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CINEMA Film round-up

Reviews of Infamous, The Vigil, Make Up, Summerland and Proxima

Infamous (15)
Directed by Joshua Caldwell

A MODERN-DAY teenage Bonnie and Clyde become a social media sensation with their criminal postings in this morality tale about the evils of courting online fame.

Bella Thorne and Jake Manley play the charismatic young lovers from troubled backgrounds who rob their way across the country.

She is the driving force who just wants to be famous whatever the cost as long as she racks up the “likes” but he has the moral sense to know that killing cops and livestreaming your armed robberies isn’t going to end well.

Writer-director Joshua Caldwell delivers a slick and stylish crime thriller with engaging performances from Thorne and Manley.

But the problem is that the film doesn’t make any groundbreaking statement or judgement over young people’s obsession with becoming Instagram or Tik Tok famous.

In fact, it almost glorifies the means justifying the ends.

Available on video on demand.

The Vigil (15)
Directed by Keith Thomas

UNFOLDING over the course of one never-ending night, this taut and electrifying supernatural horror preys on psychological and religious fears in a fresh and unsettling manner.

It follows Yakov (Dave Davis), a former Hassidic Jew who, strapped for cash, reluctantly agrees to work as a shomer — watching over the dead body of a community member — for a recently deceased Holocaust survivor in Brooklyn.

Once there, he is confronted by a demonic entity who targets broken souls.

This is a beautifully crafted debut feature by Keith Thomas which is redolent with Jewish culture and mysticism and which provides a unique perspective as Yakov is forced to confront his demons as he battles with his loss of faith.

Driven by a formidable performance from Davis, this definitely has to be seen on the big screen to appreciate and enjoy all its many heart-stopping moments.

In cinemas.

Make Up (15)
Directed by Claire Oakley

SET in a holiday caravan park in Cornwall, this fascinating and haunting drama about first love and sexual awakenings is an impressive left-of-field debut feature by Claire Oakley.

When the shy and quiet Ruth (the superlative Molly Windsor) finally joins her teenage boyfriend Tom (Joseph Quinn) on the Cornish coast, her discovery of a mysterious lip imprint on his mirror and red hair on his T-shirt gives her cause to be concerned.

As she becomes obsessed with the thought he could be cheating on her, it leads her to the feisty and extrovert Jade (Stefanie Martini) and down an unexpected path of self-discovery.

With its ghostly overtones, eerily remote location and eccentric characters, you can’t help feeling something is slightly off but you can’t quite put your finger on it.

A film that lingers in the mind.

Summerland (12A)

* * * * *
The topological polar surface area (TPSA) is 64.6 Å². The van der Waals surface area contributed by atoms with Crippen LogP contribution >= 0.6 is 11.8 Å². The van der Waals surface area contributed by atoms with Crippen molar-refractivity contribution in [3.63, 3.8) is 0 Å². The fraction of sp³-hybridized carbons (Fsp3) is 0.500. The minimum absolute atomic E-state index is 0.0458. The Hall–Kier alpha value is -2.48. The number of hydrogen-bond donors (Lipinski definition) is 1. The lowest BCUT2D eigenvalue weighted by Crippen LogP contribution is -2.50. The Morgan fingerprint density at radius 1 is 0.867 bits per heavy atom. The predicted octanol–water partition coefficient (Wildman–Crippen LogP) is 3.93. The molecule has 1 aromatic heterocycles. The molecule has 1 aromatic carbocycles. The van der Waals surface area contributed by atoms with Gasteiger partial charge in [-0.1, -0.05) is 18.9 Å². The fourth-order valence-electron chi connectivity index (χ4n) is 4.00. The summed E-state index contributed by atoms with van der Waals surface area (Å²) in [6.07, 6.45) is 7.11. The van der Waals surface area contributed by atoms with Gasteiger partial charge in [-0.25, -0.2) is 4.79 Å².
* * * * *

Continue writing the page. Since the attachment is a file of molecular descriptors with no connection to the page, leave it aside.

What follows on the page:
Directed by Jessica Swale

SET over the course of a long, hot English summer, this wartime drama follows the story of a fiercely independent recluse who inadvertently opens her cold heart to a young evacuee from London.

The grumpy child-hater Alice (Gemma Arterton, in her best role to date), dubbed a witch by the locals, is a folklore investigator whose life’s work is to debunk myths and fantasy stories while young Frank (a captivating Lucas Bond), misses his mother and his fighter pilot father and just wants to escape the realities of war and his life.

His unannounced and unwanted arrival makes Alice revisit her past and a love affair with the vibrant Vera (Gugu Mbatha-Raw) that haunts her still.

The film opens and closes as an older Alice (Penelope Wilton) in 1975 Kent remembers her younger self in this compelling and uplifting debut feature by Jessica Swale which examines friendship, passion, faith spirituality and loss.

In cinemas.

Proxima (12A)
Directed by Alice Winocour

AN ASTRONAUT prepares for a one-year mission on board the international space station in a gripping drama that explores the difficult question of whether a woman can go into space and still be a good mother.

Eva Green is phenomenal as the career-driven mother Sarah Loreau who finds herself torn between her young daughter and her work when she is offered her dream job.

So she entrusts Stella (Zelie Boulant) to her father and her ex-husband, an astrophysicist who also has work issues, with taking care of their child.

The film shows in minute detail the training that Sarah and her two male colleagues have to undergo in preparation for their space flight.

She faces sexism from alpha-male US astronaut Mike Shannon (Matt Dillon) who doesn’t feel she is up to the job and, forced to over-compensate, works herself to the bone.

The touching moments between Sarah and her daughter provide the emotional core of this powerful drama which is a celebration of all the women and mothers that have gone on space missions.

And there is a special montage during the end credits in homage to all those women who have indeed proved that you can be an astronaut and a good mother.


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